Free clinics provide whooping cough vaccine for uninsured, underinsured adults

The Group Health Foundation in partnership with Public Health – Seattle & King County and the Tacoma-Pierce County Health Department is expanding the Silence Whooping Cough campaign to educate pregnant women and parents about the risks of whooping cough, or pertussis, and the need to protect themselves and their families.

A recent national survey from the University of Michigan shows that 61 percent of adults do not know when they were last vaccinated against whooping cough.

"Whooping cough is a serious disease that can be fatal for infants and young children who usually catch it from parents, grandparents, older siblings, and caregivers. Adults and teens often experience milder symptoms from whooping cough and are unaware they have it," said Jane Dimer MD, an OB/GYN as well as chief of Women's Health and Maternity Child Clinical Services for Group Health. "Pertussis can be prevented, yet more than 400 cases have been reported in Washington state this year. I urge all parents and caregivers to get the whooping cough booster shot and ensure your kids are up-to-date on their vaccinations."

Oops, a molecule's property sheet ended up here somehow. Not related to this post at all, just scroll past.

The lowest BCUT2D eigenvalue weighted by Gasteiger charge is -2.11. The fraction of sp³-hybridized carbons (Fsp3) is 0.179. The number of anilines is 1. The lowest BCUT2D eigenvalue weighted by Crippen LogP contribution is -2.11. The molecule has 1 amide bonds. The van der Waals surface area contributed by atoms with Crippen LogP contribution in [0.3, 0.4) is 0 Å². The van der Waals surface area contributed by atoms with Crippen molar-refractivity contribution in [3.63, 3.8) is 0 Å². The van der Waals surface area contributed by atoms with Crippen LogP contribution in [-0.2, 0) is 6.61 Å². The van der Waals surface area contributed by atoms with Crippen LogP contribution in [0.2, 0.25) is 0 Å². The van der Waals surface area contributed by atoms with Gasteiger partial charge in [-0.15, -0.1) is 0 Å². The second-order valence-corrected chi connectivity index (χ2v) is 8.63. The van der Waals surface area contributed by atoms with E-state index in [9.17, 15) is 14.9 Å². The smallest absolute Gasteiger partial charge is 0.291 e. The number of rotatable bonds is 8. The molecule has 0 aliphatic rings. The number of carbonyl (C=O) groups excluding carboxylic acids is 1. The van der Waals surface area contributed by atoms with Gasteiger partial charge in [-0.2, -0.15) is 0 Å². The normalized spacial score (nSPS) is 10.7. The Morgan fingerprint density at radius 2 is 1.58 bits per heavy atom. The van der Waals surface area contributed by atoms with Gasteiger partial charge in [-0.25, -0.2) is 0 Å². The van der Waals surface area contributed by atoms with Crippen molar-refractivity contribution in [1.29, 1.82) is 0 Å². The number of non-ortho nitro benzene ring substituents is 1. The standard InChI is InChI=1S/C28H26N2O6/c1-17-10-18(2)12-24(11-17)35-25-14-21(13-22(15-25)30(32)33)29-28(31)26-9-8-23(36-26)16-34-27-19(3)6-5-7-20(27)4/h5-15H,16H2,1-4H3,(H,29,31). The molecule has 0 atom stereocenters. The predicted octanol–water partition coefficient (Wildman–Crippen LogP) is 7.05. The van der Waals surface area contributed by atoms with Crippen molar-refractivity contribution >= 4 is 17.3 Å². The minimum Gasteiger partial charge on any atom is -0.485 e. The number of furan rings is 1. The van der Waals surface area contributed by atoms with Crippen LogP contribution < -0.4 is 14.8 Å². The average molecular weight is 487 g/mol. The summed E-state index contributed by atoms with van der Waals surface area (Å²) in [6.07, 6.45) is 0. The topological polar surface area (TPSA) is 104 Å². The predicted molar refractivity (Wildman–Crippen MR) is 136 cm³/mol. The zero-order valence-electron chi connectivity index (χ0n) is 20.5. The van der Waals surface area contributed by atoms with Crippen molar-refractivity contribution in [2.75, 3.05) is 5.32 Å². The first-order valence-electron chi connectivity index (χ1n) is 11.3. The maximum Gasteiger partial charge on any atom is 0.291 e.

As part of the Silence Whooping Cough campaign, free immunization clinics for uninsured and underinsured adults will be held from 9 a.m. to noon throughout September at the following locations:

• Group Health Federal Way (301 320th St., Federal Way) on Saturday, Sept. 14

• Group Health Rainer (5316 Rainer Ave. S., Seattle,) on Saturday, Sept. 21

• Sea Mar Downtown (2121 S. 19th St., Tacoma) on Saturday, Sept. 28

The whooping cough or Tdap vaccine is recommended for parents and siblings of young children and caregivers that come into regular contact with young children. A new recommendation from the Centers for Disease Control and Prevention urges women to receive the Tdap vaccine between 27-36 weeks of every pregnancy to protect their newborns from the disease.

Infants and children need a series of five DTaP shots between eight weeks and four to six years of age for optimal protection. The protection provided by the childhood whooping cough vaccine series wears off over time, so everyone age 11 and older needs a whooping cough booster vaccine.

Group Health and its public health partners encourage everyone to visit to learn more about the disease.

For more information about Group Health Foundation and Group Health Cooperative, visit

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